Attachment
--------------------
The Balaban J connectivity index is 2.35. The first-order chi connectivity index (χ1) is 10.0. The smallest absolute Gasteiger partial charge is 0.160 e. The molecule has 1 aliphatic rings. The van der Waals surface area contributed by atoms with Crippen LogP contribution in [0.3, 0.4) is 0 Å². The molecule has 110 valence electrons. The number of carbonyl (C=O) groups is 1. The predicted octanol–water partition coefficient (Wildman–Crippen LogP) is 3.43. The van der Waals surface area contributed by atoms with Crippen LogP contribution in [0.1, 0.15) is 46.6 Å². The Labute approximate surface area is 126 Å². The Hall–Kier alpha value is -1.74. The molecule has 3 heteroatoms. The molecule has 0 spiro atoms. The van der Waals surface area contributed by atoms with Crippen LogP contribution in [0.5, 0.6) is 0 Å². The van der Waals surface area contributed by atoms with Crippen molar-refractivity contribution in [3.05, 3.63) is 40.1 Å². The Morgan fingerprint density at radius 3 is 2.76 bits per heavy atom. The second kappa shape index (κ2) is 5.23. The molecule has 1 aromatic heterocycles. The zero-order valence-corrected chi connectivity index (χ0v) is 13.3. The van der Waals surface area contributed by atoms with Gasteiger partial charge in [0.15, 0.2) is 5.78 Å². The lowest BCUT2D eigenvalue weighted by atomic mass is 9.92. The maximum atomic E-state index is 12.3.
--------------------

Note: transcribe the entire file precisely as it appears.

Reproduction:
The Balaban J connectivity index is 2.35. The first-order chi connectivity index (χ1) is 10.0. The smallest absolute Gasteiger partial charge is 0.160 e. The molecule has 1 aliphatic rings. The van der Waals surface area contributed by atoms with Crippen LogP contribution in [0.3, 0.4) is 0 Å². The molecule has 110 valence electrons. The number of carbonyl (C=O) groups is 1. The predicted octanol–water partition coefficient (Wildman–Crippen LogP) is 3.43. The van der Waals surface area contributed by atoms with Crippen LogP contribution in [0.1, 0.15) is 46.6 Å². The Labute approximate surface area is 126 Å². The Hall–Kier alpha value is -1.74. The molecule has 3 heteroatoms. The molecule has 0 spiro atoms. The van der Waals surface area contributed by atoms with Crippen LogP contribution in [0.5, 0.6) is 0 Å². The van der Waals surface area contributed by atoms with Crippen molar-refractivity contribution in [3.05, 3.63) is 40.1 Å². The Morgan fingerprint density at radius 3 is 2.76 bits per heavy atom. The second kappa shape index (κ2) is 5.23. The molecule has 1 aromatic heterocycles. The zero-order valence-corrected chi connectivity index (χ0v) is 13.3. The van der Waals surface area contributed by atoms with Gasteiger partial charge in [0.15, 0.2) is 5.78 Å². The lowest BCUT2D eigenvalue weighted by atomic mass is 9.92. The maximum atomic E-state index is 12.3.